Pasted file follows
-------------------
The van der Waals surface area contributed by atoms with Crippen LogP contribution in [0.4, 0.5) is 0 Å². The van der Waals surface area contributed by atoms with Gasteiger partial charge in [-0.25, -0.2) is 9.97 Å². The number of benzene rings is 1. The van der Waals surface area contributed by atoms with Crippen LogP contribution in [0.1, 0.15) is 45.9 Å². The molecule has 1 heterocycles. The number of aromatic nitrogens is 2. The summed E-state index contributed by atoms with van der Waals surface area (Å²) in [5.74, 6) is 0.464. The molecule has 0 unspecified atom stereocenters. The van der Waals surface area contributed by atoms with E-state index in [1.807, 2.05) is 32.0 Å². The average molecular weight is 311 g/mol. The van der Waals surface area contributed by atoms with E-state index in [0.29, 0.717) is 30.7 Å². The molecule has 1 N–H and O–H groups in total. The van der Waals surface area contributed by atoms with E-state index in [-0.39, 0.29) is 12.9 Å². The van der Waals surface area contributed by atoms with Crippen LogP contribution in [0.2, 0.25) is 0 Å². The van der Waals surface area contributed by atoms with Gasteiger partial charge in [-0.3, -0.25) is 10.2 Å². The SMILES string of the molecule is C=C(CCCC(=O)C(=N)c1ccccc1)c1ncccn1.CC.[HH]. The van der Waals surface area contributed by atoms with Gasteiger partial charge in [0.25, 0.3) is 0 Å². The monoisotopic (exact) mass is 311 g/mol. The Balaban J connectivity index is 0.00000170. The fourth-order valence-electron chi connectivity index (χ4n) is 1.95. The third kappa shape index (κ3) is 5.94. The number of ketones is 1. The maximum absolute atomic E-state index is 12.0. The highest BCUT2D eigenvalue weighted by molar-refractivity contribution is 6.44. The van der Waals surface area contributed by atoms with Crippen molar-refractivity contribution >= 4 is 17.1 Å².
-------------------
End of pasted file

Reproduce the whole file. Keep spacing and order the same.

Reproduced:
The van der Waals surface area contributed by atoms with Crippen LogP contribution in [0.4, 0.5) is 0 Å². The van der Waals surface area contributed by atoms with Gasteiger partial charge in [-0.25, -0.2) is 9.97 Å². The number of benzene rings is 1. The van der Waals surface area contributed by atoms with Crippen LogP contribution in [0.1, 0.15) is 45.9 Å². The molecule has 1 heterocycles. The number of aromatic nitrogens is 2. The summed E-state index contributed by atoms with van der Waals surface area (Å²) in [5.74, 6) is 0.464. The molecule has 0 unspecified atom stereocenters. The van der Waals surface area contributed by atoms with E-state index in [1.807, 2.05) is 32.0 Å². The average molecular weight is 311 g/mol. The van der Waals surface area contributed by atoms with E-state index in [0.29, 0.717) is 30.7 Å². The molecule has 1 N–H and O–H groups in total. The van der Waals surface area contributed by atoms with E-state index in [-0.39, 0.29) is 12.9 Å². The van der Waals surface area contributed by atoms with Crippen LogP contribution in [0.2, 0.25) is 0 Å². The van der Waals surface area contributed by atoms with Gasteiger partial charge in [-0.3, -0.25) is 10.2 Å². The SMILES string of the molecule is C=C(CCCC(=O)C(=N)c1ccccc1)c1ncccn1.CC.[HH]. The van der Waals surface area contributed by atoms with Gasteiger partial charge in [0.25, 0.3) is 0 Å². The monoisotopic (exact) mass is 311 g/mol. The Balaban J connectivity index is 0.00000170. The fourth-order valence-electron chi connectivity index (χ4n) is 1.95. The third kappa shape index (κ3) is 5.94. The number of ketones is 1. The maximum absolute atomic E-state index is 12.0. The highest BCUT2D eigenvalue weighted by molar-refractivity contribution is 6.44. The van der Waals surface area contributed by atoms with Crippen molar-refractivity contribution >= 4 is 17.1 Å².